World Cup Final in Boston by Matt McGann '00
An MIT- and Boston-centric look at the Italian victory.
Congratulations to Italy on their World Cup victory. The celebration was huge here in Boston, home to a large Italian-American population. Italy is also home to 50+ MIT undergraduate and graduate students.
Despite the American reputation of not being a soccer-friendly country, thousands of fans showed up at Boston’s City Hall to watch the Final:
But probably the place to be was the North End, Boston’s Little Italy. So many folks turned up to watch the match that Hanover Street, the North End’s main drag, had to be closed to traffic. You can see the scene below (note the delicious Mike’s Pastry at right):
Boisterous chants and cheers replaced the North End’s usual buzz yesterday when thousands of soccer fans streamed onto Hanover Street to cheer an Italian victory in World Cup soccer. It would be hard to imagine greater excitement in the streets of Palermo.
For France, though, all they have to look forward to is a down market. According to this article, the French stock market is likely to underperform today:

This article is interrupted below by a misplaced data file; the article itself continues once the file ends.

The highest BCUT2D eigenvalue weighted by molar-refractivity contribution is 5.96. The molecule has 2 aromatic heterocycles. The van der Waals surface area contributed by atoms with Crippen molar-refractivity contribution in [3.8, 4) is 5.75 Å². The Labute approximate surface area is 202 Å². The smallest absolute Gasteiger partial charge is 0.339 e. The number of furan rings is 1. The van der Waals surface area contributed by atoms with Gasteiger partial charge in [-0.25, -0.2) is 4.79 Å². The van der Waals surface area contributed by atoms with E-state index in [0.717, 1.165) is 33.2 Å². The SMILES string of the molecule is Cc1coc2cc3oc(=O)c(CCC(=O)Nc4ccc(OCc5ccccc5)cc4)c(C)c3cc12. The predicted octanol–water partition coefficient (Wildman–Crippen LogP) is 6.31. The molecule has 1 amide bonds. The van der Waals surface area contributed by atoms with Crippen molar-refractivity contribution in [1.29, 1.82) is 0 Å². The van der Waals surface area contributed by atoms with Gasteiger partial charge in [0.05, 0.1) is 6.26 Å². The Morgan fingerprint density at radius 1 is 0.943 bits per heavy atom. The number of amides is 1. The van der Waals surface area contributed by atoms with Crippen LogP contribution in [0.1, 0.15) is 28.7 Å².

..based on research at the Massachusetts Institute of Technology and elsewhere […] on the first trading day after a country’s team is eliminated from the World Cup, its national stock index on average lags about a half percentage point. That doesn’t mean the market necessarily falls. It means the national index will perform 0.49 percent worse than it otherwise would, all other conditions being the same.
Is it really possible that big-time investors’ disappointment over the outcome of a game would put them in such a bad mood that they would bid down stocks? Yes, according to Alex Edmans , an MIT graduate student and co author of the research.
“The thinking was that the big money managers are dispassionate, but here, we’ve shown even the important people are not computers,” Edmans said. “Even though they’re professional investors, and you might think their day job is to watch the fundamentals, they are human beings.”
But what of the Italian stock market today?
The study did not find indexes rose after victories, perhaps because overconfident fans take victory for granted. “If you ask most supporters, they always think they’re going to win the World Cup,” Edmans said.